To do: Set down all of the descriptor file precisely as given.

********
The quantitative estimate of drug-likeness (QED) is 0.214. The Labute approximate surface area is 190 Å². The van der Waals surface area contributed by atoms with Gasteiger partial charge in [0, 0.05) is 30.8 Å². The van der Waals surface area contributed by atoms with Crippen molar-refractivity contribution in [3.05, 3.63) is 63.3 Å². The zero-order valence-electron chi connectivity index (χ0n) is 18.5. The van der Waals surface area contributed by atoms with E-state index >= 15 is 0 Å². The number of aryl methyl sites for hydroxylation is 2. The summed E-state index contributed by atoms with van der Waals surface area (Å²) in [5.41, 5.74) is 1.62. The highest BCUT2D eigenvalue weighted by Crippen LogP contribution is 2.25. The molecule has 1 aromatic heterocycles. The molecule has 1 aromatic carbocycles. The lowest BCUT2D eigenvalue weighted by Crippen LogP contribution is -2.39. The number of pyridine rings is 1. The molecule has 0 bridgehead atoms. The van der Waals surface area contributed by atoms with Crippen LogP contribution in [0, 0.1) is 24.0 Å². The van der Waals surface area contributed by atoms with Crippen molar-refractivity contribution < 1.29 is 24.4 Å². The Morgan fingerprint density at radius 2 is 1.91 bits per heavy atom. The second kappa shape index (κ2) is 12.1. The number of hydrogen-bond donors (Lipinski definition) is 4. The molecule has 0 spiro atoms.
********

The quantitative estimate of drug-likeness (QED) is 0.214. The Labute approximate surface area is 190 Å². The van der Waals surface area contributed by atoms with Gasteiger partial charge in [0, 0.05) is 30.8 Å². The van der Waals surface area contributed by atoms with Crippen molar-refractivity contribution in [3.05, 3.63) is 63.3 Å². The zero-order valence-electron chi connectivity index (χ0n) is 18.5. The van der Waals surface area contributed by atoms with E-state index >= 15 is 0 Å². The number of aryl methyl sites for hydroxylation is 2. The summed E-state index contributed by atoms with van der Waals surface area (Å²) in [5.41, 5.74) is 1.62. The highest BCUT2D eigenvalue weighted by Crippen LogP contribution is 2.25. The molecule has 1 aromatic heterocycles. The molecule has 1 aromatic carbocycles. The lowest BCUT2D eigenvalue weighted by Crippen LogP contribution is -2.39. The number of pyridine rings is 1. The molecule has 0 bridgehead atoms. The van der Waals surface area contributed by atoms with Crippen LogP contribution in [0, 0.1) is 24.0 Å². The van der Waals surface area contributed by atoms with Crippen molar-refractivity contribution < 1.29 is 24.4 Å². The Morgan fingerprint density at radius 2 is 1.91 bits per heavy atom. The second kappa shape index (κ2) is 12.1. The number of hydrogen-bond donors (Lipinski definition) is 4. The molecule has 0 spiro atoms.